Sarbaugh is kind of where former Triple-A Columbus manager Torey Lovullo was three years ago as a manager that spent the last three seasons managing Triple-A that is ready for an opportunity to coach in the big leagues. I would be surprised if Sarbaugh is not on Francona’s staff and could see him as either the first or third base coach.
Also, a lot of people have made a big deal about the connections that Francona has with President Mark Shapiro and General Manager Chris Antonetti, but he also has a connection with current Indians Field Minor League Coordinator Rob Leary from his days with the Red Sox. Leary was a staff assistant on Francona’s Major League staff in 2010-2011 and worked in their minor league system prior to that from 2002-2009. Due to that connection he could be another candidate for a spot as a coach on the big league staff, and could fill the role Alomar had from 2010-2011 as the first base coach and catching coach if Alomar departs.
The staff should start to take shape this week, and by the end of the month almost all of the coaches could be named to their respective posts.
LaPorta has another hip surgery
Indians outfielder and first baseman Matt LaPorta underwent a left hip arthroscopy Thursday morning in Nashville, TN. The surgery involved a debridement of the left hip joint and is the second time in three years he has had the surgery as he originally underwent the same surgery in October of 2009. Recovery and rehab is expected to take three to four months and he is expected to be back 100% by the start of spring training without out any restrictions.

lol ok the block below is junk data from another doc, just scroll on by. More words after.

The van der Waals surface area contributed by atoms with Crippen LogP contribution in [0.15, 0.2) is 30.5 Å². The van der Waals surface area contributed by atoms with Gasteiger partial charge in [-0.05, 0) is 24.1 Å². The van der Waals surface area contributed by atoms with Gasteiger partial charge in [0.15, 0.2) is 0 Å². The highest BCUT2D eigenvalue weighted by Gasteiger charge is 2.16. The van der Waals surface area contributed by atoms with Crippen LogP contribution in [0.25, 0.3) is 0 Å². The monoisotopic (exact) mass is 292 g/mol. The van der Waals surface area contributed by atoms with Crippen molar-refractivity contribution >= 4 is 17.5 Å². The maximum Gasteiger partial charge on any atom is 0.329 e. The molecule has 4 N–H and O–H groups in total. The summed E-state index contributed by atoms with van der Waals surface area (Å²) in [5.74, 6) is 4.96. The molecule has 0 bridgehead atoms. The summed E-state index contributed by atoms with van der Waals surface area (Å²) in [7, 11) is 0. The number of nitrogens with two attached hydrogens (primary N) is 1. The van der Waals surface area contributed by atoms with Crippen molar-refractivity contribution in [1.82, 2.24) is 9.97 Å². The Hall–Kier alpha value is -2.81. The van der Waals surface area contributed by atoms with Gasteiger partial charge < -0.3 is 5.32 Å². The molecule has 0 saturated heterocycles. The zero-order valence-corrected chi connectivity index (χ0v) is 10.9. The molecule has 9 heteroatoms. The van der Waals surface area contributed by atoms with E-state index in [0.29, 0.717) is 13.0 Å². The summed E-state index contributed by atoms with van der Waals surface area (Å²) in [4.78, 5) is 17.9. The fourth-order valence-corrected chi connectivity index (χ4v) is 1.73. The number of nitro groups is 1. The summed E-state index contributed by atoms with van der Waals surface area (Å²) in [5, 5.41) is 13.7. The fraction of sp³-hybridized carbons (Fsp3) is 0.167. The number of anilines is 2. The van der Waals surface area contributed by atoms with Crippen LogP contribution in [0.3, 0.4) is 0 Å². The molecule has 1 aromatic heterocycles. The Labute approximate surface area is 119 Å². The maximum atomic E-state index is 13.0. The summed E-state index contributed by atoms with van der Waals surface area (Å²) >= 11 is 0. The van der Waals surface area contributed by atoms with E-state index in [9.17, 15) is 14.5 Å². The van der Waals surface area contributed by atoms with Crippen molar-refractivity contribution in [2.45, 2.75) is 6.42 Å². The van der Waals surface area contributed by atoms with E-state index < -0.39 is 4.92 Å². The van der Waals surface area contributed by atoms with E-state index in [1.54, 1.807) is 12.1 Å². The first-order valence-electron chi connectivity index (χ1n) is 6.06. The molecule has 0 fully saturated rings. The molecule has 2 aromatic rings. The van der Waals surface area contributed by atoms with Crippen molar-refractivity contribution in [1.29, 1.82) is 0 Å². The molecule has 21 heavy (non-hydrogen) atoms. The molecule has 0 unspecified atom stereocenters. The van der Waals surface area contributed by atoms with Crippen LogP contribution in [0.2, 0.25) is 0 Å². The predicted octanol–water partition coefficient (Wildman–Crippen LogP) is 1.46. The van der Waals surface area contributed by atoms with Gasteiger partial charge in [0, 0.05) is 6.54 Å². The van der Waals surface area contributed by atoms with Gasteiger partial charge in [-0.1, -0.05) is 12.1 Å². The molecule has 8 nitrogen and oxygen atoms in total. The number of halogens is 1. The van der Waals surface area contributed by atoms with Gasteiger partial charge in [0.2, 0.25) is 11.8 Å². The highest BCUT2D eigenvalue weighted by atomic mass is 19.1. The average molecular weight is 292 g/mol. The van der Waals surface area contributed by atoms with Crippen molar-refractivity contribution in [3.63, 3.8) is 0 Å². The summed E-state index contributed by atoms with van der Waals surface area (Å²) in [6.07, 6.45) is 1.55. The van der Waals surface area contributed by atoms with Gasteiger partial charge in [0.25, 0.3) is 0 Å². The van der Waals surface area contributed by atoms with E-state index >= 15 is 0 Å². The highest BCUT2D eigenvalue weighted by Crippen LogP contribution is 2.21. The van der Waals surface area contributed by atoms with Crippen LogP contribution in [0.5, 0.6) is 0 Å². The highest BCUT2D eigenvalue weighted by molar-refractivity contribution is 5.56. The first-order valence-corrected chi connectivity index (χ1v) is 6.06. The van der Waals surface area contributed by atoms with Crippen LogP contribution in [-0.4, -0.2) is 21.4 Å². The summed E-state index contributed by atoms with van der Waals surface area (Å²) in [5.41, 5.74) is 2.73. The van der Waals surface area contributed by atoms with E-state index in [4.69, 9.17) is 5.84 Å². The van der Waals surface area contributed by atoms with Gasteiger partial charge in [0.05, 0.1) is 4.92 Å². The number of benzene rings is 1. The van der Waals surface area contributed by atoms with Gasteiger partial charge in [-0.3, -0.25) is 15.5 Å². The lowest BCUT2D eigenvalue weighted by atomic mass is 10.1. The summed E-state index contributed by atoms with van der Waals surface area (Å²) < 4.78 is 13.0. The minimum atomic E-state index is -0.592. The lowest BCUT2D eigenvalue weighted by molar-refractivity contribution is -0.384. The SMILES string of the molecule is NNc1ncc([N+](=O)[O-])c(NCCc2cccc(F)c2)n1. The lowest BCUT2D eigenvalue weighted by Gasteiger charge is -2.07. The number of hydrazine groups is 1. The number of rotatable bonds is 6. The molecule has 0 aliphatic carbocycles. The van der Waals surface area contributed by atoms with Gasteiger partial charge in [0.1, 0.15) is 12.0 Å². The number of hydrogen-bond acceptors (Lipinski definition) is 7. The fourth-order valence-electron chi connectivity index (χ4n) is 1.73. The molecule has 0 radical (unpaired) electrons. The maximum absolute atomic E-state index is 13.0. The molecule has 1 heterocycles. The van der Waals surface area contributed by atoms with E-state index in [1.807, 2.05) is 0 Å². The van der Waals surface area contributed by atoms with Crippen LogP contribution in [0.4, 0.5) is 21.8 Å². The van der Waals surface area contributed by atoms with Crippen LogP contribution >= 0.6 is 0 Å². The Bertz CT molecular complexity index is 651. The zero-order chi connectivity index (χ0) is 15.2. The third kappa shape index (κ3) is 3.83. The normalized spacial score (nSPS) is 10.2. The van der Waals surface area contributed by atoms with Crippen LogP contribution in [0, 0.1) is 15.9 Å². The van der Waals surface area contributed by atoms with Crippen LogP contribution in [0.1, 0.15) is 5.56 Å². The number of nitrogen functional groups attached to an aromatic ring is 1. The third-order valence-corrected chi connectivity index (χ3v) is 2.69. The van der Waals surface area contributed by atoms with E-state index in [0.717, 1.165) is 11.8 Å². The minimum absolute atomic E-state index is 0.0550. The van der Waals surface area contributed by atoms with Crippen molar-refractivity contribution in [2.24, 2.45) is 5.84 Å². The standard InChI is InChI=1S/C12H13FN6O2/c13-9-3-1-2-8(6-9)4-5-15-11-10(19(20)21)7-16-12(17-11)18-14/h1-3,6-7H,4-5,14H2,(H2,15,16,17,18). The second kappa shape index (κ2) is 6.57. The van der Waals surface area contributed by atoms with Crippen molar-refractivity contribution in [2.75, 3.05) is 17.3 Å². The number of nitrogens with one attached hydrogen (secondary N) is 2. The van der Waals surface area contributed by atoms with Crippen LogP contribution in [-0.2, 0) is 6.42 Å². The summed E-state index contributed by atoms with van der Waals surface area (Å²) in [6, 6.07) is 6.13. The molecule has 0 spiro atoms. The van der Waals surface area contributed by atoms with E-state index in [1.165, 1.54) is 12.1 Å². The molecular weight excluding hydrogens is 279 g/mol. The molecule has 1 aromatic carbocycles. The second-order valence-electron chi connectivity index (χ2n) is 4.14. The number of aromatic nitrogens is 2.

Whether by coincidence or not, LaPorta has struggled with hip, toe and ankle issues the past few years. I’m no medical doctor, but the “debridement” of the hip is interesting in that per the Manchester Knee and Hip Clinic, “If you have persistent hip pain or catching in your hip as a result of early hip osteoarthritis or a sporting injury, this procedure, either in isolation or in combination with a mini-hip incision and procedure known as 'hip debridement', may help relieve these problems.” Hopefully this procedure corrects whatever issue he is having with his hip and is simply not a band aid for a larger, recurring issue which affects his career going forward.
In any case, this is not the kind of news you want to hear about LaPorta as he enters into an important offseason for himself and the Indians. Instead of working on his game and preparing for a big spring training or potentially being a trade option for the Indians, he now will spend his entire offseason rehabbing from surgery.
It also looks all but certain that LaPorta will be an Indian come the start of spring training. It looks like he will need to remain on the 40-man throughout the offseason as - while I am not 100% certain on this rule - a player on the 40-man roster that is injured and rehabbing cannot be designated for assignment. It may or may not be a rule, but even if not it may be more of an unwritten rule where teams don’t dump injured players off the roster.